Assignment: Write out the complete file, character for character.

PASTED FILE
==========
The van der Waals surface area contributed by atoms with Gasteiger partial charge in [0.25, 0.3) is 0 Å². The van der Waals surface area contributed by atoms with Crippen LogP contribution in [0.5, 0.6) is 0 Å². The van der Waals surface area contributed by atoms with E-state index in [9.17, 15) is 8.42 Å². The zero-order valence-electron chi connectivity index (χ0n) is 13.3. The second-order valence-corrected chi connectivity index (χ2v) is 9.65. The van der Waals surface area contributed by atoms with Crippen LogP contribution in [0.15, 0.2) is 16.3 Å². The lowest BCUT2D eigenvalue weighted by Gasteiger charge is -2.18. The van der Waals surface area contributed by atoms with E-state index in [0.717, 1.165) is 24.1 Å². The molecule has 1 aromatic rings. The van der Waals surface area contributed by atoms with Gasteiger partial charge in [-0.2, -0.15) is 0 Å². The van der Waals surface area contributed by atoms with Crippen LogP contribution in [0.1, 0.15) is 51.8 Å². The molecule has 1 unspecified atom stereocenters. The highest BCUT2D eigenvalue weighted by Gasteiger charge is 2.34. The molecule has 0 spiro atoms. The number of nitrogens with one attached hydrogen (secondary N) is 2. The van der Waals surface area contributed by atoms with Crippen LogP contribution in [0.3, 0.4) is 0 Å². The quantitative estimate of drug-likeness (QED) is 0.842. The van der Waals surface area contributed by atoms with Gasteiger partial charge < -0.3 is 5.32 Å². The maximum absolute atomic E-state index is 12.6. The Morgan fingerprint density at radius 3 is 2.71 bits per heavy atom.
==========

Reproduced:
The van der Waals surface area contributed by atoms with Gasteiger partial charge in [0.25, 0.3) is 0 Å². The van der Waals surface area contributed by atoms with Crippen LogP contribution in [0.5, 0.6) is 0 Å². The van der Waals surface area contributed by atoms with E-state index in [9.17, 15) is 8.42 Å². The zero-order valence-electron chi connectivity index (χ0n) is 13.3. The second-order valence-corrected chi connectivity index (χ2v) is 9.65. The van der Waals surface area contributed by atoms with Crippen LogP contribution in [0.15, 0.2) is 16.3 Å². The lowest BCUT2D eigenvalue weighted by Gasteiger charge is -2.18. The van der Waals surface area contributed by atoms with E-state index in [0.717, 1.165) is 24.1 Å². The molecule has 1 aromatic rings. The van der Waals surface area contributed by atoms with Gasteiger partial charge in [-0.2, -0.15) is 0 Å². The van der Waals surface area contributed by atoms with Crippen LogP contribution in [0.1, 0.15) is 51.8 Å². The molecule has 1 unspecified atom stereocenters. The highest BCUT2D eigenvalue weighted by Gasteiger charge is 2.34. The molecule has 0 spiro atoms. The number of nitrogens with one attached hydrogen (secondary N) is 2. The van der Waals surface area contributed by atoms with Crippen LogP contribution in [0.3, 0.4) is 0 Å². The quantitative estimate of drug-likeness (QED) is 0.842. The van der Waals surface area contributed by atoms with Gasteiger partial charge < -0.3 is 5.32 Å². The maximum absolute atomic E-state index is 12.6. The Morgan fingerprint density at radius 3 is 2.71 bits per heavy atom.